I am a little ahead on my story ideas right now. I have a club meeting Thursday and that will knock me back closer than normal on the story idea numbers. I do like being a little ahead in case something comes up. Not counting what I am posting tonight, I have 48 story ideas in compost pile. I am still working with "new" story ideas, but am getting down into the top of the pile. It has been at least two months since I got lower than what is right now my top fifteen story ideas. I have two sets of story ideas stapled together because they are based on the same concept. they tend to show up in my count somewhere between fifteen and twenty. They are good ideas, but a little difficult to write properly, so I am avoiding them.
I purchased a metal working lathe from a friend of mine who can no longer use it. I went over it with my brother and that thing is a real gem. It needs cleaning and adjustments, but it is a super machine. I am coming up with all sorts of projects to work on with it, mostly tools for my woodworking. It will always exceed my abilities and my imagination. If you have read my story ideas over the years, I have some imagination. One feature of this lathe is that one can position the motor in a number of different configurations, including pointing down or on an angle on a bar above the bed to act like a drill press or milling machine. there are attachments we don't have that would turn it into a router, a table saw, a milling machine, or act like a hand carver, just to name a few things it can do. Some of those things could be "shop made" to do those things.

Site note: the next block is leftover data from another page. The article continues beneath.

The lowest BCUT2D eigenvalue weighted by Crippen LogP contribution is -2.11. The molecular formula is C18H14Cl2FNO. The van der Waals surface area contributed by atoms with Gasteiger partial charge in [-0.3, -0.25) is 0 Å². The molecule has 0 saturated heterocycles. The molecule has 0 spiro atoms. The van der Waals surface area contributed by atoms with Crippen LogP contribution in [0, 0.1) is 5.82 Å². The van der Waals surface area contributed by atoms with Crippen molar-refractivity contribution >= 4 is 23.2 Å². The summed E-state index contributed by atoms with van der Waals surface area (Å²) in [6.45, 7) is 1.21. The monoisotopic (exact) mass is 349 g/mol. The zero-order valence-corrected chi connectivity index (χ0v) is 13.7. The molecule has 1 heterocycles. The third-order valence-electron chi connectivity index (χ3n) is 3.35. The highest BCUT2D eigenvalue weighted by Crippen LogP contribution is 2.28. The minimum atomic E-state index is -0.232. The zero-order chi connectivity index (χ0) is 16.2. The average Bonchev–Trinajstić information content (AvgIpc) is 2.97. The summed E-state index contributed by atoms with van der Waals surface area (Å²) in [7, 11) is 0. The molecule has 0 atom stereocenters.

I now have had two excellent woodworking weekends. I still don't see myself doing it professionally, but I had work days that one dreams about. I am taking my time, but my cannon that I am making is shaping up to be looking good. The fairy I am making is essentially done. I made the mushroom cap she will be peaking under to see if it is raining. I have to make the stem, base of the carving, and the rest of the scene. I have other projects that are coming along, slowly but surely. My art show is in April. It I have almost exactly two months to go for my art show. For some, that is a long time. Woodworking takes time and I am going to be fighting deadlines with projects in process right now. You must remember, I am a PROcrastinator. I am no amateur.